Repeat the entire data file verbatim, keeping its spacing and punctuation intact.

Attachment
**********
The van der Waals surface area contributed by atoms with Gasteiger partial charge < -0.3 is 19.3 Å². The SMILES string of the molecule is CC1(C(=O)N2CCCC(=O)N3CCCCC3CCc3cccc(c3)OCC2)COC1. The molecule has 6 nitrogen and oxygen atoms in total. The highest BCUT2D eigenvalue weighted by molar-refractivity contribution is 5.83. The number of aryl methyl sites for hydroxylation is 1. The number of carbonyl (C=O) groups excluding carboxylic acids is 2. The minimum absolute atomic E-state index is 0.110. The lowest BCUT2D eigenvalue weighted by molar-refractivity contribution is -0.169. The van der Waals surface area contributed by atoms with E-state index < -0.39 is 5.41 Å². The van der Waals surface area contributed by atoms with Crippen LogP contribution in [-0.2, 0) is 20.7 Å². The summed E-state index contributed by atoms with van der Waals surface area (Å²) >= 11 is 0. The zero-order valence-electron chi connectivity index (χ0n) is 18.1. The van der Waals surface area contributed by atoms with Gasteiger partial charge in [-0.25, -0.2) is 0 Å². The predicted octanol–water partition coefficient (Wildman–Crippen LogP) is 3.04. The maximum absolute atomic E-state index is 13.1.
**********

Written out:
The van der Waals surface area contributed by atoms with Gasteiger partial charge < -0.3 is 19.3 Å². The SMILES string of the molecule is CC1(C(=O)N2CCCC(=O)N3CCCCC3CCc3cccc(c3)OCC2)COC1. The molecule has 6 nitrogen and oxygen atoms in total. The highest BCUT2D eigenvalue weighted by molar-refractivity contribution is 5.83. The number of aryl methyl sites for hydroxylation is 1. The number of carbonyl (C=O) groups excluding carboxylic acids is 2. The minimum absolute atomic E-state index is 0.110. The lowest BCUT2D eigenvalue weighted by molar-refractivity contribution is -0.169. The van der Waals surface area contributed by atoms with E-state index < -0.39 is 5.41 Å². The van der Waals surface area contributed by atoms with Crippen LogP contribution in [-0.2, 0) is 20.7 Å². The summed E-state index contributed by atoms with van der Waals surface area (Å²) >= 11 is 0. The zero-order valence-electron chi connectivity index (χ0n) is 18.1. The van der Waals surface area contributed by atoms with Gasteiger partial charge in [-0.25, -0.2) is 0 Å². The predicted octanol–water partition coefficient (Wildman–Crippen LogP) is 3.04. The maximum absolute atomic E-state index is 13.1.